Virtually eradicated at one point, gray wolves were reintroduced in 1995 to Yellowstone Park and have reached an estimated total of 1,500 animals across three states, enough to be considered recovered by the USFWS and allow the states to take over wolf management efforts. All three of the above mentioned states have federally approved management plans for this species that include hunting as a management tool. In Montana, wolves will be considered big game or furbearers; in Idaho, big game, furbearers, or special classification of predator; and in Wyoming, trophy game in the so-called trophy zones around the Yellowstone ecosystem, and predators everywhere else in the state meaning they will have the same non-game status as coyotes. To avoid a re-listing of the gray wolf by the Federal Government, each state must maintain at least 15 breeding pairs, or packs.
At present, Montana is also the only state that has formally established a wolf-hunting season. Montana's season is set to open on September 15 of this year and continue through the 31st of December. A resident hunting license will cost $19 and a nonresident $350. Wolf hunting units will close when 75 percent of the unit's quota of wolves is taken, and there will be no trapping season during the first year. Wyoming and Idaho are also preparing wolf-hunting regulations for 2008. Idaho's will include a quota for the Nez Perce Reservation.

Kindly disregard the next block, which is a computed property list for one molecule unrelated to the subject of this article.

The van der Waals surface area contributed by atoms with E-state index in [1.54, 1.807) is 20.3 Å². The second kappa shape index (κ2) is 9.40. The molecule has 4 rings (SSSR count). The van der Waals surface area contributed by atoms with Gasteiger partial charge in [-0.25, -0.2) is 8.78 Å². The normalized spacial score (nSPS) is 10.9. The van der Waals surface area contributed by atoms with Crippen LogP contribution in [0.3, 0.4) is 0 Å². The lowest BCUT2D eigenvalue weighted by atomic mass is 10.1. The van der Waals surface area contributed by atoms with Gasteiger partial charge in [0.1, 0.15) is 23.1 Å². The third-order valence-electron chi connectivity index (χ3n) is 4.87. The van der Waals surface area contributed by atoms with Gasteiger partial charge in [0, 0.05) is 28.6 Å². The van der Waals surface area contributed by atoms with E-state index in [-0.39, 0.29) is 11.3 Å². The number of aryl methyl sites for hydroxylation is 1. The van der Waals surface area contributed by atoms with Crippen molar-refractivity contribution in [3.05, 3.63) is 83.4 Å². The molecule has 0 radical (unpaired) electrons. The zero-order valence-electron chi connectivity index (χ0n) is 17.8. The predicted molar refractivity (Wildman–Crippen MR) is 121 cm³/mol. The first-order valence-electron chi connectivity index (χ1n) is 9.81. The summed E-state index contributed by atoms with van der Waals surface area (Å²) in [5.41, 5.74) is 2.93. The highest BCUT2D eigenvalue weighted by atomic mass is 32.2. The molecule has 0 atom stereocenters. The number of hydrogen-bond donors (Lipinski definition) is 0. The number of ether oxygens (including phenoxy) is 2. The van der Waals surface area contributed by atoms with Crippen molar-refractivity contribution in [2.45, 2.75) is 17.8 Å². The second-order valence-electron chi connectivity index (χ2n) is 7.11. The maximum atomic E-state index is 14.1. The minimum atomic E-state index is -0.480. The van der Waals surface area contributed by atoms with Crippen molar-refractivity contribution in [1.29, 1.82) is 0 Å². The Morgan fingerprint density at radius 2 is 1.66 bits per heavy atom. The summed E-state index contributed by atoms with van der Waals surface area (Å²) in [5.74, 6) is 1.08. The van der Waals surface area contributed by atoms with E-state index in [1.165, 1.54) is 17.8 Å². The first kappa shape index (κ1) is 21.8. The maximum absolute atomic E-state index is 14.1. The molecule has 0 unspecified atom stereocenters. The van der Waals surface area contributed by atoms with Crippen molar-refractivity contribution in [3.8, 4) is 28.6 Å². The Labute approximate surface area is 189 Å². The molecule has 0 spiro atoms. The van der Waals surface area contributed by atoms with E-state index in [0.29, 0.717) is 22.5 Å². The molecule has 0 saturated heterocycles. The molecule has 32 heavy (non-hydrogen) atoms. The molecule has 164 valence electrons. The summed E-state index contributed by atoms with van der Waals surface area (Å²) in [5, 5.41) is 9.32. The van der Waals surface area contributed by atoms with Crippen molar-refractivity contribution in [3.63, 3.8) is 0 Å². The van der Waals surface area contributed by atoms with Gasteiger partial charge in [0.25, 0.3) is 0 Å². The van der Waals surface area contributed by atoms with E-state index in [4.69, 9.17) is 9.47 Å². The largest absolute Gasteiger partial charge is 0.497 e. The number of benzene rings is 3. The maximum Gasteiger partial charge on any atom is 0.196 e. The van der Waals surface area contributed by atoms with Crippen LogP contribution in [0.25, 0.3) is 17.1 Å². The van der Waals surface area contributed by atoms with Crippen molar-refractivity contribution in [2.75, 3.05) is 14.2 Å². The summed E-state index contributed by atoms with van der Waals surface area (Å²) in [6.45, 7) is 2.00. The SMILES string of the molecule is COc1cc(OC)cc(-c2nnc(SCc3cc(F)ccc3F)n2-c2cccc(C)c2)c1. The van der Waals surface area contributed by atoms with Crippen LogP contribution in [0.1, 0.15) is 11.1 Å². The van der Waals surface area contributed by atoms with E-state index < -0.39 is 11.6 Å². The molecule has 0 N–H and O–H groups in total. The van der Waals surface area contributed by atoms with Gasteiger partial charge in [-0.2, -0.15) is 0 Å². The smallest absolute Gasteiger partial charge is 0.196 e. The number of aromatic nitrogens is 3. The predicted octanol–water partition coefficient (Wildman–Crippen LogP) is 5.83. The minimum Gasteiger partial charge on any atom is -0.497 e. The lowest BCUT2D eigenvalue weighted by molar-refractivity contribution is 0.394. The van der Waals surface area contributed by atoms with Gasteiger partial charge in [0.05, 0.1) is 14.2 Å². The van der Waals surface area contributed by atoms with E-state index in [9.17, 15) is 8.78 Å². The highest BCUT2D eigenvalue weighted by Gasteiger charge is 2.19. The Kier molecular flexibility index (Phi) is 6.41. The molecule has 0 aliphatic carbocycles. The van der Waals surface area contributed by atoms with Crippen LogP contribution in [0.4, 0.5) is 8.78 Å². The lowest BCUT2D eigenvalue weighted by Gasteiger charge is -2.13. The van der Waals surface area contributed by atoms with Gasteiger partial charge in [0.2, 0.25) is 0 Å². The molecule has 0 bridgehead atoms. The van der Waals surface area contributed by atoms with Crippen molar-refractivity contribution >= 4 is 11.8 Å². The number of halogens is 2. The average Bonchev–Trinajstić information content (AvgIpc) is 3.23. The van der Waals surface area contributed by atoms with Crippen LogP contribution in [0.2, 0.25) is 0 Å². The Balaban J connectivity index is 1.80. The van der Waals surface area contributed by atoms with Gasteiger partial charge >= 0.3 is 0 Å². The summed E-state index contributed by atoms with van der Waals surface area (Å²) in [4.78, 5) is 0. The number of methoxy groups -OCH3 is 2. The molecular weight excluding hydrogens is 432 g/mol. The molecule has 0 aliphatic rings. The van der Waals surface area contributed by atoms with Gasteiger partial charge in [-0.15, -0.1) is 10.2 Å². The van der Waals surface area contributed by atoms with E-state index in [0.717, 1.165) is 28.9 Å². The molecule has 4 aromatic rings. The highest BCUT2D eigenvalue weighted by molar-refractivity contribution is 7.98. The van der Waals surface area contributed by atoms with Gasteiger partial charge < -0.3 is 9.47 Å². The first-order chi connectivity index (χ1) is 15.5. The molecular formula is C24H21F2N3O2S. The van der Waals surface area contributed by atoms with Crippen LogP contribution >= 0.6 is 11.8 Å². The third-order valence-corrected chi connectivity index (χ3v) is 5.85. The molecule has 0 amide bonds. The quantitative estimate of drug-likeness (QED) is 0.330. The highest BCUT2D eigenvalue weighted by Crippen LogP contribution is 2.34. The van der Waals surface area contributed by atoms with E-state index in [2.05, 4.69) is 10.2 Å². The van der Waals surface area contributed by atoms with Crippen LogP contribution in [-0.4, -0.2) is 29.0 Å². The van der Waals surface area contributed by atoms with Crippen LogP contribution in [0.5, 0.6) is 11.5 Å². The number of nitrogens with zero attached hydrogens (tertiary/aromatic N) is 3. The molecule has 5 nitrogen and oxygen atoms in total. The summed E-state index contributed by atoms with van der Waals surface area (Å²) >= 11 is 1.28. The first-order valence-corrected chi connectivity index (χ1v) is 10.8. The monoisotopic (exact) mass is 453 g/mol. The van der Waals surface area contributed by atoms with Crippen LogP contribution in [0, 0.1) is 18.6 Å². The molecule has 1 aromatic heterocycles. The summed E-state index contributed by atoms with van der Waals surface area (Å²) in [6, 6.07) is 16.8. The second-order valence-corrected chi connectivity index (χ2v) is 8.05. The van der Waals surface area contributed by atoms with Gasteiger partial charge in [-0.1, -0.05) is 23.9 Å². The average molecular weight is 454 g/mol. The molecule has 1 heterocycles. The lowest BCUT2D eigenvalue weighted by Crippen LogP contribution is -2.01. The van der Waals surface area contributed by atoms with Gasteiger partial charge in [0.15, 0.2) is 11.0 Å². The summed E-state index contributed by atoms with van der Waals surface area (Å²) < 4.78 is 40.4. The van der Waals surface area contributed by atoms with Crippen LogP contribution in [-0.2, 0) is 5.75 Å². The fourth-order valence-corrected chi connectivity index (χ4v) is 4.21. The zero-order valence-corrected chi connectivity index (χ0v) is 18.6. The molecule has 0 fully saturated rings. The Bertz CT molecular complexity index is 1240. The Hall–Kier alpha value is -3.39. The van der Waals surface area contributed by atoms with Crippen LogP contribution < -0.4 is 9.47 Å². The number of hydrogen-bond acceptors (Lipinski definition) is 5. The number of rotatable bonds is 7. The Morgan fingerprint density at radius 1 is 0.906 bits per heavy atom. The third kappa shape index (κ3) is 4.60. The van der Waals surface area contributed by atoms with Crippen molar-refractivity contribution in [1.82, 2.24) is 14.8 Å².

As promising as all this sounds, it is probably unrealistic to assume that the announced court case will be settled in time for the 2008........(continued)